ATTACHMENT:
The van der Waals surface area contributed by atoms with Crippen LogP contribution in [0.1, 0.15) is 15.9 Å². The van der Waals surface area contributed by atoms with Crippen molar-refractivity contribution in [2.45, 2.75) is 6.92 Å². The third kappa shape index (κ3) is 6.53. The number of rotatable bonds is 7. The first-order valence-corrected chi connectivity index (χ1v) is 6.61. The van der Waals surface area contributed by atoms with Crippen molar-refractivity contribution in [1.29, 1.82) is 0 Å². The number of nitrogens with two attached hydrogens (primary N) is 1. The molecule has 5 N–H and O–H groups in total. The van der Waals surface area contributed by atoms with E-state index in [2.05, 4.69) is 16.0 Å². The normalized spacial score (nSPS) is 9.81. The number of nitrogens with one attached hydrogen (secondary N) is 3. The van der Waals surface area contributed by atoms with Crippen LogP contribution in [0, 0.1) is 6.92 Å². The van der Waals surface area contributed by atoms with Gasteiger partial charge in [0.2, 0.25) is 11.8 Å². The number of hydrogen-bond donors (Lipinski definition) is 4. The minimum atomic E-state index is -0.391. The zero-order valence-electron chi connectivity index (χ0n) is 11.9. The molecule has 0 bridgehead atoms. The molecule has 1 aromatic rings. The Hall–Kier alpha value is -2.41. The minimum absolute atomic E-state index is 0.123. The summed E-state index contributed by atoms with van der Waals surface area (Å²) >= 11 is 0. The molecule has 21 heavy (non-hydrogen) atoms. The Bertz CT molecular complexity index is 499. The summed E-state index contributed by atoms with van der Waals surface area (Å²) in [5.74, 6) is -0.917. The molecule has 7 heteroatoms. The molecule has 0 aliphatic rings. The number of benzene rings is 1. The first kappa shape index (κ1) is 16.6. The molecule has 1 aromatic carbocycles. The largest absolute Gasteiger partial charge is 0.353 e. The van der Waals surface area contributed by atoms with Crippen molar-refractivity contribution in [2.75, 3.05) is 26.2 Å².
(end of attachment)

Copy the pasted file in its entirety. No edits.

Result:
The van der Waals surface area contributed by atoms with Crippen LogP contribution in [0.1, 0.15) is 15.9 Å². The van der Waals surface area contributed by atoms with Crippen molar-refractivity contribution in [2.45, 2.75) is 6.92 Å². The third kappa shape index (κ3) is 6.53. The number of rotatable bonds is 7. The first-order valence-corrected chi connectivity index (χ1v) is 6.61. The van der Waals surface area contributed by atoms with Crippen molar-refractivity contribution in [1.29, 1.82) is 0 Å². The number of nitrogens with two attached hydrogens (primary N) is 1. The molecule has 5 N–H and O–H groups in total. The van der Waals surface area contributed by atoms with E-state index in [2.05, 4.69) is 16.0 Å². The normalized spacial score (nSPS) is 9.81. The number of nitrogens with one attached hydrogen (secondary N) is 3. The van der Waals surface area contributed by atoms with Crippen LogP contribution in [0, 0.1) is 6.92 Å². The van der Waals surface area contributed by atoms with Gasteiger partial charge in [0.2, 0.25) is 11.8 Å². The number of hydrogen-bond donors (Lipinski definition) is 4. The minimum atomic E-state index is -0.391. The zero-order valence-electron chi connectivity index (χ0n) is 11.9. The molecule has 0 bridgehead atoms. The molecule has 1 aromatic rings. The Hall–Kier alpha value is -2.41. The minimum absolute atomic E-state index is 0.123. The summed E-state index contributed by atoms with van der Waals surface area (Å²) >= 11 is 0. The molecule has 21 heavy (non-hydrogen) atoms. The Bertz CT molecular complexity index is 499. The summed E-state index contributed by atoms with van der Waals surface area (Å²) in [5.74, 6) is -0.917. The molecule has 7 heteroatoms. The molecule has 0 aliphatic rings. The number of benzene rings is 1. The first kappa shape index (κ1) is 16.6. The molecule has 1 aromatic carbocycles. The largest absolute Gasteiger partial charge is 0.353 e. The van der Waals surface area contributed by atoms with Crippen molar-refractivity contribution in [2.75, 3.05) is 26.2 Å².